Addressing Energy Production and Overall Health

CoQ10 or coenzyme Q10 is an essential nutrient found in every cell in the body. CoQ10 plays an important role in making energy in the cells and protecting the body against free radicals. Coenzyme Q10 helps provide the energy for the healthy function of your heart, brain, muscles, kidneys, and other tissues.

CoQ10 is extremely helpful in strengthening the contraction of the heart muscle. As a pharmacist, I see many individuals taking medications that tend to lower the body’s Coq10 level. It is common to have a low CoQ10 level when using cholesterol-lowering medications called statins. Thirteen controlled studies conducted between 1990–2004 demonstrated significant drops in CoQ10 levels, due to the use of statin medications. Acid blockers, some blood pressure medications, and certain diabetes medications are some of the other drugs that lower coenzyme Q10 levels.

Source: NIH

In addition, after the age of 35 to 40 years, our body’s ability to make CoQ10 begins to decline. Increasing age, insufficient CoQ10 in our foods, impairment in CoQ10 production, genetic mutations, oxidative stress, increased tissue demands, and taking certain medications can all cause low CoQ10 levels. Supplementation with a high-quality coenzyme Q10 enables faster recovery of CoQ10 levels.

Which One Is Better: Ubiquinol Or Ubiquinone?

The short answer is Ubiquinol. To maintain energy production, CoQ10 is continuously recycled from ubiquinone to ubiquinol. Ubiquinone gets its name from the word “ubiquitous” because it is present everywhere in the human body.

The preferred supplement form of CoQ10 is Ubiquinol because it’s better absorbed by the body. Low levels of CoQ10 may be associated with feeling tired or with occasional muscle cramps/discomfort. In addition, low CoQ10 levels can limit the amount of cellular energy your body produces.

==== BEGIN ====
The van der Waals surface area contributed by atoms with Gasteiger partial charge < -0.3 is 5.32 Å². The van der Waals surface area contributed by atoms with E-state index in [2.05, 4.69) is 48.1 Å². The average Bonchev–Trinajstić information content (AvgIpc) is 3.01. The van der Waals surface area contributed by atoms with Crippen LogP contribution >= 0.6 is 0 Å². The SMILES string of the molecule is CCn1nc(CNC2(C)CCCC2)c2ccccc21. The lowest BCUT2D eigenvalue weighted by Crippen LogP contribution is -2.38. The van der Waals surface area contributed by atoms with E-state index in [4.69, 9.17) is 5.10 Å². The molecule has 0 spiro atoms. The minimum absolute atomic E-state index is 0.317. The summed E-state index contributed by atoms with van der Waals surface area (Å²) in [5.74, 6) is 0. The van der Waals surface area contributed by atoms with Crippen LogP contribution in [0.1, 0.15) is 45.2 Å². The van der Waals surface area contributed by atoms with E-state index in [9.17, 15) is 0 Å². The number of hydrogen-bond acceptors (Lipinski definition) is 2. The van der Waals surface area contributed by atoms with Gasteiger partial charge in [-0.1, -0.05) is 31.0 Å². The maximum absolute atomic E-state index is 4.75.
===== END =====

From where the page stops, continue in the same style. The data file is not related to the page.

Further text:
What Is The Recommended Daily Dose Of Ubiquinol?

The dose varies based on each individual’s needs. However, those who are older or have health concerns may want to start supplementing with 200 mg of Ubiquinol CoQ10 per day. A good maintenance dose after about two weeks is 100 mg per day. For better absorption, take it with food.

How To Choose A Good CoQ10?

Not all CoQ10 supplements are created equal. Certain manufacturing criteria can make a difference in the final product. At Community Clinical Pharmacy, we have done the research and carry carefully selected high-quality Coenzyme Q10 preparations.

What Foods Have CoQ10?

The Ubiquinol form of CoQ10 is found in certain foods such as chicken, oily fish, whole grains, peanuts, spinach, avocados, olive oil, and some other foods. However, the amount of ubiquinol found in these foods is relatively small. For example, to get 100 mg of ubiquinol CoQ10, you would have to eat 50 cups of spinach or more than three pounds of peanuts.

In addition, when food is cooked, some or all of the Ubiquinol can convert back to the conventional ubiquinone which is harder for the body to absorb.

Other Potential Benefits From Taking CoQ10

According to a small, randomized controlled trial of 42 patients with migraine, CoQ10 showed to be effective for migraine prevention. Patients given CoQ10 (100 mg three times daily) experienced a ≥50 percent reduction in attack frequency at three months than patients with placebo (47.6 versus 14.4 percent). Larger clinical trials are needed to confirm the benefit of CoQ10 for migraine prevention.

Source: NIH

CoQ10 may also be effective in individuals who have congestive heart failure, diabetic neuropathy, fibromyalgia, multiple sclerosis, and those who have suffered a myocardial infarction (heart attack). More studies are needed to prove the effectiveness of coenzyme Q10 for these medical conditions.

Ubiquinol CoQ10 is an over-the-counter supplement and can be safely taken with most prescription medications, but you should always check with your doctor or pharmacist before starting to take any dietary supplement, including Ubiquinol.